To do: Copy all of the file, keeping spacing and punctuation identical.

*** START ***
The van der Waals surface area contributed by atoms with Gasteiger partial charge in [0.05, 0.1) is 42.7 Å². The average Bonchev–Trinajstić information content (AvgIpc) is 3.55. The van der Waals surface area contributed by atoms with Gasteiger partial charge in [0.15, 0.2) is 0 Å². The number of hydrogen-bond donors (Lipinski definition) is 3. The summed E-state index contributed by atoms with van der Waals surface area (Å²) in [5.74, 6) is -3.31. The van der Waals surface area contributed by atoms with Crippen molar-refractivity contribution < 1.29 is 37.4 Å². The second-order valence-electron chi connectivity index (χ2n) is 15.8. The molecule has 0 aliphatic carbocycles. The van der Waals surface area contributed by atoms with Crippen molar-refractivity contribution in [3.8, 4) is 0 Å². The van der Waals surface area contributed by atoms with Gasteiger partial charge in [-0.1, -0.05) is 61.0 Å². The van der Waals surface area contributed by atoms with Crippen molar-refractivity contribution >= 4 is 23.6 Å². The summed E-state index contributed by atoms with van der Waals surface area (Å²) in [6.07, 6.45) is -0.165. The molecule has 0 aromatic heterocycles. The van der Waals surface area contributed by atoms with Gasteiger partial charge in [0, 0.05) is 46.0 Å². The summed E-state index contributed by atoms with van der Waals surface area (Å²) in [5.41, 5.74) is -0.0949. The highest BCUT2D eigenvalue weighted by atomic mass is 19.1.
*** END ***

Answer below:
The van der Waals surface area contributed by atoms with Gasteiger partial charge in [0.05, 0.1) is 42.7 Å². The average Bonchev–Trinajstić information content (AvgIpc) is 3.55. The van der Waals surface area contributed by atoms with Gasteiger partial charge in [0.15, 0.2) is 0 Å². The number of hydrogen-bond donors (Lipinski definition) is 3. The summed E-state index contributed by atoms with van der Waals surface area (Å²) in [5.74, 6) is -3.31. The van der Waals surface area contributed by atoms with Crippen molar-refractivity contribution < 1.29 is 37.4 Å². The second-order valence-electron chi connectivity index (χ2n) is 15.8. The molecule has 0 aliphatic carbocycles. The van der Waals surface area contributed by atoms with Crippen molar-refractivity contribution in [3.8, 4) is 0 Å². The van der Waals surface area contributed by atoms with Gasteiger partial charge in [-0.1, -0.05) is 61.0 Å². The van der Waals surface area contributed by atoms with Crippen molar-refractivity contribution >= 4 is 23.6 Å². The summed E-state index contributed by atoms with van der Waals surface area (Å²) in [6.07, 6.45) is -0.165. The molecule has 0 aromatic heterocycles. The van der Waals surface area contributed by atoms with Gasteiger partial charge in [0, 0.05) is 46.0 Å². The summed E-state index contributed by atoms with van der Waals surface area (Å²) in [5.41, 5.74) is -0.0949. The highest BCUT2D eigenvalue weighted by atomic mass is 19.1.